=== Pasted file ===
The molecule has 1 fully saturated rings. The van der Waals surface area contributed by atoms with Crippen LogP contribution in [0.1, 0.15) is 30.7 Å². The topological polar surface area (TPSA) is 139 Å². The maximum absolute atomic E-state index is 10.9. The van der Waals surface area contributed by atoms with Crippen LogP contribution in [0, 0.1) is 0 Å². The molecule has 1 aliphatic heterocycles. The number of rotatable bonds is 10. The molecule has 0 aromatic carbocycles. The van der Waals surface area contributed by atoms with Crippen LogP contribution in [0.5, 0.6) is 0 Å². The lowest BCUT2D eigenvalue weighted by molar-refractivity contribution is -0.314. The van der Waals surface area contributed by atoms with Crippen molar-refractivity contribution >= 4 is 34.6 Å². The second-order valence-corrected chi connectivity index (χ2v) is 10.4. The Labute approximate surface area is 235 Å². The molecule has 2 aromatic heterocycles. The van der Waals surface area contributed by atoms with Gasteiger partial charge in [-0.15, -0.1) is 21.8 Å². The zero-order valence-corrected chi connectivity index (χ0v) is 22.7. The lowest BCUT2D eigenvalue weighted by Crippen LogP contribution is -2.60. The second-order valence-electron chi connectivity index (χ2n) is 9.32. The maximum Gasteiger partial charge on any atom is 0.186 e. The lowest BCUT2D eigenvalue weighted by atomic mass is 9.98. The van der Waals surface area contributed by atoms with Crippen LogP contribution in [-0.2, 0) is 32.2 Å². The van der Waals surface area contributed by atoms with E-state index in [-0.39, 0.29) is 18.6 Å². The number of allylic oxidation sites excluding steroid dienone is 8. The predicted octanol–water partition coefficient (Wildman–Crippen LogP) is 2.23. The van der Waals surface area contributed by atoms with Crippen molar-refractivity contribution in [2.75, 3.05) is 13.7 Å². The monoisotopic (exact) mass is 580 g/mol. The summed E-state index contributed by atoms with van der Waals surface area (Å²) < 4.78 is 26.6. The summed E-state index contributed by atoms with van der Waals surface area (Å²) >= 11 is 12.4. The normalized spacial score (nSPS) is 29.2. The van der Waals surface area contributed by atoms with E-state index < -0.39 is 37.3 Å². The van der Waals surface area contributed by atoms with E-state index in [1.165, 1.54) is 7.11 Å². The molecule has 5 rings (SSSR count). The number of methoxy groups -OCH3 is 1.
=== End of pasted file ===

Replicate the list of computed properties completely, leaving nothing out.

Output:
The molecule has 1 fully saturated rings. The van der Waals surface area contributed by atoms with Crippen LogP contribution in [0.1, 0.15) is 30.7 Å². The topological polar surface area (TPSA) is 139 Å². The maximum absolute atomic E-state index is 10.9. The van der Waals surface area contributed by atoms with Crippen LogP contribution in [0, 0.1) is 0 Å². The molecule has 1 aliphatic heterocycles. The number of rotatable bonds is 10. The molecule has 0 aromatic carbocycles. The van der Waals surface area contributed by atoms with Crippen LogP contribution in [0.5, 0.6) is 0 Å². The lowest BCUT2D eigenvalue weighted by molar-refractivity contribution is -0.314. The van der Waals surface area contributed by atoms with Crippen molar-refractivity contribution >= 4 is 34.6 Å². The second-order valence-corrected chi connectivity index (χ2v) is 10.4. The Labute approximate surface area is 235 Å². The molecule has 2 aromatic heterocycles. The van der Waals surface area contributed by atoms with Gasteiger partial charge in [-0.15, -0.1) is 21.8 Å². The zero-order valence-corrected chi connectivity index (χ0v) is 22.7. The lowest BCUT2D eigenvalue weighted by Crippen LogP contribution is -2.60. The second-order valence-electron chi connectivity index (χ2n) is 9.32. The maximum Gasteiger partial charge on any atom is 0.186 e. The lowest BCUT2D eigenvalue weighted by atomic mass is 9.98. The van der Waals surface area contributed by atoms with Crippen LogP contribution in [-0.2, 0) is 32.2 Å². The van der Waals surface area contributed by atoms with E-state index in [-0.39, 0.29) is 18.6 Å². The number of allylic oxidation sites excluding steroid dienone is 8. The predicted octanol–water partition coefficient (Wildman–Crippen LogP) is 2.23. The van der Waals surface area contributed by atoms with Crippen molar-refractivity contribution in [2.75, 3.05) is 13.7 Å². The monoisotopic (exact) mass is 580 g/mol. The summed E-state index contributed by atoms with van der Waals surface area (Å²) < 4.78 is 26.6. The summed E-state index contributed by atoms with van der Waals surface area (Å²) >= 11 is 12.4. The normalized spacial score (nSPS) is 29.2. The van der Waals surface area contributed by atoms with E-state index < -0.39 is 37.3 Å². The van der Waals surface area contributed by atoms with E-state index in [1.165, 1.54) is 7.11 Å². The molecule has 5 rings (SSSR count). The number of methoxy groups -OCH3 is 1.